How Often Should I Replace My Running Shoes
Running Shoes Need To Be Replaced Regularly
When Should I Replace My Running Shoes?
If you're planning to run your first marathon as a New Year's resolution or currently run a lot and want to really look after your body you should be asking yourself:
"When Should I Replace My Running Shoes?"
This guide will help you to make an informed decision on when to replace those old shoes and will give you an insight into why you should pay attention to changing your running shoes on a fairly regular basis depending on whether you're a high mileage marathon runner, or simply like to run on the treadmill at the gym.
Injury Risk From Running In Old Shoes
Many of us have an old 'faithful' pair of training shoes we turn to regularly for our training needs. Unfortunately if those running shoes have taken a real hammering they could really be increasing your risk of injury from running.
Why Do Worn Out Running Shoes Increase Injury Risk?
Over time the high impact nature of training and plodding can severely affect the shock absorption ability of your running shoes. The padding becomes compressed and loses it's spring and the mid-sole of the shoe (which is responsible for keeping the foot from twisting excessively) will weaken to allow torsion to occur.
Over time your running shoes lose their cushioning, shock absorption and stability properties.
Running in worn out shoes will dramatically increase the levels of stress you place on your muscles and joints. This can subsequently lead to overuse injuries- all for the sake of not changing your shoes often enough.
It's time to take action for the sake of your running health.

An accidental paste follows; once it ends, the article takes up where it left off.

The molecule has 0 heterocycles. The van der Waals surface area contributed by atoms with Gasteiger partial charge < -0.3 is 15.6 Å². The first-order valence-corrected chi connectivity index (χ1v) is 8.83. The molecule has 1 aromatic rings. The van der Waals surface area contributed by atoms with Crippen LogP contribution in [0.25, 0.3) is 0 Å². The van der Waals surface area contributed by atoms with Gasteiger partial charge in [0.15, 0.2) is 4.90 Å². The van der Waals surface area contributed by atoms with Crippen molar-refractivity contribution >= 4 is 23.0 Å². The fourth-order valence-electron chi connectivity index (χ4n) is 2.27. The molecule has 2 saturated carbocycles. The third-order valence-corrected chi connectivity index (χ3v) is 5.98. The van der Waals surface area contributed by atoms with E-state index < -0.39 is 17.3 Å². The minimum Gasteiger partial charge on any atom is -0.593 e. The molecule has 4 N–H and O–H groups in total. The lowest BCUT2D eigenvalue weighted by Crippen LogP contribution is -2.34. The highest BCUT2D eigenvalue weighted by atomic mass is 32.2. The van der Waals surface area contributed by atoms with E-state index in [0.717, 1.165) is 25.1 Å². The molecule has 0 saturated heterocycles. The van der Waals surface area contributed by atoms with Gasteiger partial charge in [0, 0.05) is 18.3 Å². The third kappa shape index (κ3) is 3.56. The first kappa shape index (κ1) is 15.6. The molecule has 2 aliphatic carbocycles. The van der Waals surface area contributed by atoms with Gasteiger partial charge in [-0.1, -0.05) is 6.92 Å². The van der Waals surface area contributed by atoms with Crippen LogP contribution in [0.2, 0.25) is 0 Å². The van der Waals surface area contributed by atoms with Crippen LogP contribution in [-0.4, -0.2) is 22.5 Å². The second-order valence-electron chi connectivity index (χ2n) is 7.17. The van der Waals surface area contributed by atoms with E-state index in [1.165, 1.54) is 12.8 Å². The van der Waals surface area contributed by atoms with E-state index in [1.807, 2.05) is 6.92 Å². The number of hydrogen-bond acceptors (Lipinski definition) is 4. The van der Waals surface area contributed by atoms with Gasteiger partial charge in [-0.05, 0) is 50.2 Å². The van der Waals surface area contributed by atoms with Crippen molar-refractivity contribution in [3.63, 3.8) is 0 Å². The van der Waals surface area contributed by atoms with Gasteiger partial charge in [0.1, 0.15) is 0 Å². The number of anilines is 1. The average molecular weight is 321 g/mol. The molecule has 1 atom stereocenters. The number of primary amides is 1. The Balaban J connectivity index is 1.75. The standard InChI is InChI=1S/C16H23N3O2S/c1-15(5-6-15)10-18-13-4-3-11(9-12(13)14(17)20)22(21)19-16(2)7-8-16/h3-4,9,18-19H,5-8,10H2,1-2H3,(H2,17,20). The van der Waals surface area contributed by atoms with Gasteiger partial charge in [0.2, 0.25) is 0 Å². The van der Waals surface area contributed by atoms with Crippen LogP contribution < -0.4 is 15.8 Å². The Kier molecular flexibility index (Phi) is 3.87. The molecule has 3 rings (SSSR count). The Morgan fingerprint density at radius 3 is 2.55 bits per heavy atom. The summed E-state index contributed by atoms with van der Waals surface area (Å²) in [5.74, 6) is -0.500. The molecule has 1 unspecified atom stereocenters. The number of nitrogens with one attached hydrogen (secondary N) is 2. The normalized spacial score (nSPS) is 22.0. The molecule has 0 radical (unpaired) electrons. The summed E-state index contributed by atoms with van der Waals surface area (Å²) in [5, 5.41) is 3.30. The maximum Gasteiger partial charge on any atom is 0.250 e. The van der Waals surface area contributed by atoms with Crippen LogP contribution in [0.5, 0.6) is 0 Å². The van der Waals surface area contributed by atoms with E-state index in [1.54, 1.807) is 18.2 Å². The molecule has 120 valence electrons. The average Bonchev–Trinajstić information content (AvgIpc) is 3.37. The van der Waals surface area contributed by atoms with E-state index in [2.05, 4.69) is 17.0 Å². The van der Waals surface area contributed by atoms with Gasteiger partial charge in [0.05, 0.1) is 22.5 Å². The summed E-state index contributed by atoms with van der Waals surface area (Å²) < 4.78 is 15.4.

Marathon Running And Training Can Be Hard On Your Shoes
How Do I Know When My Running Shoes Need Worn Out?
There are a number of ways you can tell or suspect that your running shoes are in need of being replaced.
- Worn Out Soles. Worn out soles are a sure-fire way to tell that you've done far too many miles. Generally your running shoe soles last far longer than the cushioning of the shoe itself. Never run in shoes with overly worn soles as they will not provide grip on tarmac and other surfaces, thus forcing your stabilising muscles to work more than usual. This can lead to potential overuse injuries such as tendinitis.
- Your Shoes Fail A Twist Test. If you hold the top and bottom of your running shoes in your hands you should not be able to easily twist your shoes. This is a good test of your shoes however is not relevant to all running shoes as many racing shoes will allow a degree of twist due to a minimalist construction.
- If You Start To Feel Muscle Fatigue You Do Not Usually Experience Whilst Training. If you're a regular running there's a good likelihood that you've become in-tune to how your body feels and is affected by your training. If you're doing nothing out of the ordinary training-wise, yet start to feel niggling aches and pains- It could be as a result of your shoes and you should consider checking for excessive wear. The affects of this could be anything from tight quads, knee soreness, aching feet or shin splints as potential examples.